Iran’s deal partners should seize 3-month chance to revive JCPOA: IAEA

The UN nuclear agency says a US return to the 2015 nuclear agreement is “difficult” but still “possible,” calling on Iran’s partners in the deal to seize the three-month chance offered by Tehran as part of a bilateral understanding with the watchdog to revive the nuclear deal.

Speaking in a video appearance before three European Parliament committees on Tuesday, Director General of the International Atomic Energy Agency (IAEA) Rafael Grossi said he had been talking to both sides in his agency’s “impartial neutral role” over the future of the deal, known as the Joint Comprehensive Plan of Action (JCPOA).

He said he did think that a US return to the deal was possible but the two sides need to be prepared to negotiate.

“They (the US) want to come back. But of course … there are a number of issues that still need to be clarified. So it’s not impossible. It is difficult, but not impossible,” Grossi said, the Associated Press reported.

Trump abandoned the 2015 nuclear deal, which was signed between Iran and major world states, in 2018 and re-imposed the anti-Iran sanctions lifted by the JCPOA.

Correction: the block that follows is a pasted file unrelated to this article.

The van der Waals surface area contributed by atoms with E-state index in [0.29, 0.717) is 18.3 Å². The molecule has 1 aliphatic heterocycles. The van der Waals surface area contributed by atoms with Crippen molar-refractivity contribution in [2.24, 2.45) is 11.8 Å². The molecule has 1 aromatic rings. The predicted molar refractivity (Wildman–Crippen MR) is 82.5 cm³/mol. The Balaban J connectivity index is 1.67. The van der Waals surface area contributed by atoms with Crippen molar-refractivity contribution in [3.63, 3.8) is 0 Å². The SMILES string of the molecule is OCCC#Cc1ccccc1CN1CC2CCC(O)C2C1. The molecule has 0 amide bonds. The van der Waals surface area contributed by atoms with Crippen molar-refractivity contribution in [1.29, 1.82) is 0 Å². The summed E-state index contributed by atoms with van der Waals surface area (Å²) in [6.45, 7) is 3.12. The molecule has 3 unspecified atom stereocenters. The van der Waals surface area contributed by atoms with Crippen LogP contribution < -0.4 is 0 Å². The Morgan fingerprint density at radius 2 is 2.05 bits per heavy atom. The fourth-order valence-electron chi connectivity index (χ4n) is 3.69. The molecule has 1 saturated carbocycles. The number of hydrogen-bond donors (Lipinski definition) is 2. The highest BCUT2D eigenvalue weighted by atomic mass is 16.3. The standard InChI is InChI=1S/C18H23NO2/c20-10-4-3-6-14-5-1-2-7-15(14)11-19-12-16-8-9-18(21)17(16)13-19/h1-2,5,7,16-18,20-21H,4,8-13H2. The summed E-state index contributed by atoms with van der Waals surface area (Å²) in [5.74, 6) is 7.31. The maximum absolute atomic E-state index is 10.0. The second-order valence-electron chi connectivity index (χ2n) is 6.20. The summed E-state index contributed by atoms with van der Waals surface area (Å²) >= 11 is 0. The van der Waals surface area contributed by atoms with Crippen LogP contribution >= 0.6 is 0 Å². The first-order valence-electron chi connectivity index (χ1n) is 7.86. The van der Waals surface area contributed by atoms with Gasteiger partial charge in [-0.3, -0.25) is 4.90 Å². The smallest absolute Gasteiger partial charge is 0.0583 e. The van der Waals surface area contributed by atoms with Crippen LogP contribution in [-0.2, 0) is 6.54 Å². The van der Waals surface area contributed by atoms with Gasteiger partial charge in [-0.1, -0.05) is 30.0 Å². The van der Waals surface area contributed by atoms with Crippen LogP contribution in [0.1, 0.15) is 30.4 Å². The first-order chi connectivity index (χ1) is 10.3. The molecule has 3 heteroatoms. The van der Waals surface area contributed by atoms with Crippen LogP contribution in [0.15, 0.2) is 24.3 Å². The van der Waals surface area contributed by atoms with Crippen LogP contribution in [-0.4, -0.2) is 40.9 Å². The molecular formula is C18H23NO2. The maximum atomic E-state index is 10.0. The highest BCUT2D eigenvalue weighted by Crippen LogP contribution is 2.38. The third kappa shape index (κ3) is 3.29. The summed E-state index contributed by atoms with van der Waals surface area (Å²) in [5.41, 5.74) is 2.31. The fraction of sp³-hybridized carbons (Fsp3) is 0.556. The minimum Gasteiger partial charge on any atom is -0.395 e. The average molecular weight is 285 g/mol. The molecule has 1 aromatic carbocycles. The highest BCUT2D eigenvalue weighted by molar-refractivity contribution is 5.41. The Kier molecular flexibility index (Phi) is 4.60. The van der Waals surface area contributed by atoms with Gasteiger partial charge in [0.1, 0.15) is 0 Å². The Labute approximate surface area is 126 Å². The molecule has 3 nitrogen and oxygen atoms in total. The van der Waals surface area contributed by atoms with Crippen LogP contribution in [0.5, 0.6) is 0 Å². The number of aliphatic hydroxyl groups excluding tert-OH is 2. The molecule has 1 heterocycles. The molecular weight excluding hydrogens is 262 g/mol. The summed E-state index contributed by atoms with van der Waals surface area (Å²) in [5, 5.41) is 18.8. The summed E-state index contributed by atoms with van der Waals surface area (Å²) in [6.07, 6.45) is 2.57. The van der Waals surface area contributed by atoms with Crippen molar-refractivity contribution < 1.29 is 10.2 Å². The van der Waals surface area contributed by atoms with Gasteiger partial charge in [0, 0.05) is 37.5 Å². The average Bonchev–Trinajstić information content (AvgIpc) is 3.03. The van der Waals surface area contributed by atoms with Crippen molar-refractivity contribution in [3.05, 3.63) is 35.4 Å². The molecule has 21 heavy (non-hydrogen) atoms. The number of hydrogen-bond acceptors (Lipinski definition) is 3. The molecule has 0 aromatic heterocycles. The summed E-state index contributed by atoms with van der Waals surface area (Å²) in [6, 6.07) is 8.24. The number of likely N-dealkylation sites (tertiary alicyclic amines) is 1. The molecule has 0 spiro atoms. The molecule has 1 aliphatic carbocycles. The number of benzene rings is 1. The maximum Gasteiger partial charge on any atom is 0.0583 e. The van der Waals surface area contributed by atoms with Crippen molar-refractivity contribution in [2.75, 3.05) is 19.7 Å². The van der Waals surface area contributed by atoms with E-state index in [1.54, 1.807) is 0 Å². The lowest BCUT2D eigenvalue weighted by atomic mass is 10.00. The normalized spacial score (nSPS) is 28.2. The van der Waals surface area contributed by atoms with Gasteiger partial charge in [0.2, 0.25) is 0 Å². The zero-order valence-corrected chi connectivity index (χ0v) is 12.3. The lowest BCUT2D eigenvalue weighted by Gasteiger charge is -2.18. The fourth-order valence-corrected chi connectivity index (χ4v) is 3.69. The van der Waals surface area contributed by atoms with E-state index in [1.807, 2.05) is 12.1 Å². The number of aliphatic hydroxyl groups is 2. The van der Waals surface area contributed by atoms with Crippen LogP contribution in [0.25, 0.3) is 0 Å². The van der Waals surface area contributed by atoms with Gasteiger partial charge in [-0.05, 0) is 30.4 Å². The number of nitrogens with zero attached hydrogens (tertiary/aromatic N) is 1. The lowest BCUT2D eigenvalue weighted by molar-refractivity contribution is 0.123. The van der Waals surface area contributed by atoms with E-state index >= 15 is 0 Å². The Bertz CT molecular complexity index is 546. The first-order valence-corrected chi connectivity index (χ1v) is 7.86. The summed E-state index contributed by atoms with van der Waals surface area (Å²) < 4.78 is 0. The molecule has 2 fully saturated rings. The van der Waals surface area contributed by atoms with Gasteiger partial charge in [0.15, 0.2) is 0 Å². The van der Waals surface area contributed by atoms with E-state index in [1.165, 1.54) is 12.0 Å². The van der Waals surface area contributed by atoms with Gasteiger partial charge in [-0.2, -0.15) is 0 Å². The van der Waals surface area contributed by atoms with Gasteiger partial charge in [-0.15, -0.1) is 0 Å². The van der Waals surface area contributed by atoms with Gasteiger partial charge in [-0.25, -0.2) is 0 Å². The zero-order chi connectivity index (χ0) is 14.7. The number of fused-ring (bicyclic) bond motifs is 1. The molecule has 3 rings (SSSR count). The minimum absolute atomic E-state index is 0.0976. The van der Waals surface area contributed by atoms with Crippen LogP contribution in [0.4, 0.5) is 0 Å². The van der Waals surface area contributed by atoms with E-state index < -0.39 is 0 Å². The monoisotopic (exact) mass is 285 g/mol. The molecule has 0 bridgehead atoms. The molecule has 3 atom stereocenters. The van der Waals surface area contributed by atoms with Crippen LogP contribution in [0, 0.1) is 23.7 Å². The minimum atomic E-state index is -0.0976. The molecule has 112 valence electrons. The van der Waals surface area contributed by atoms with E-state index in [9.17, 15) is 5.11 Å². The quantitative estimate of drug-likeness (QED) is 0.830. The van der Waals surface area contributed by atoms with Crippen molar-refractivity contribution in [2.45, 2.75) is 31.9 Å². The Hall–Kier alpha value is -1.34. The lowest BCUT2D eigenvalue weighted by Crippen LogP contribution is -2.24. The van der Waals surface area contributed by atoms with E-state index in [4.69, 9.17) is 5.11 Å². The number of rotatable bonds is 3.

As the European co-signatories failed to fulfill their commitments to Tehran as well, the Islamic Republic took a set of remedial actions based on Article 36 of the JCPOA, including reduction of its nuclear obligations.

The new US administration, under President Joe Biden, has signaled a desire to rejoin the JCPOA, but conditioned the move on Tehran’s resumption of the commitments it has suspended.

On February 23, Iran stopped the voluntary implementation of the Additional Protocol to the Non-Proliferation Treaty (NPT) Safeguards Agreement that allowed the IAEA to carry out short-notice inspections of the country’s nuclear facilities.

The measure was taken as part of a law, passed by the Iranian Parliament last December, requiring the government to suspend more of its commitments under the nuclear deal, should the US fail to lift its sanctions by February 21.

However, in a goodwill gesture in support of diplomacy, Tehran reached a deal with the IAEA, under which it would continue to use cameras to record information at its nuclear sites for three months, but it would retain the information exclusively.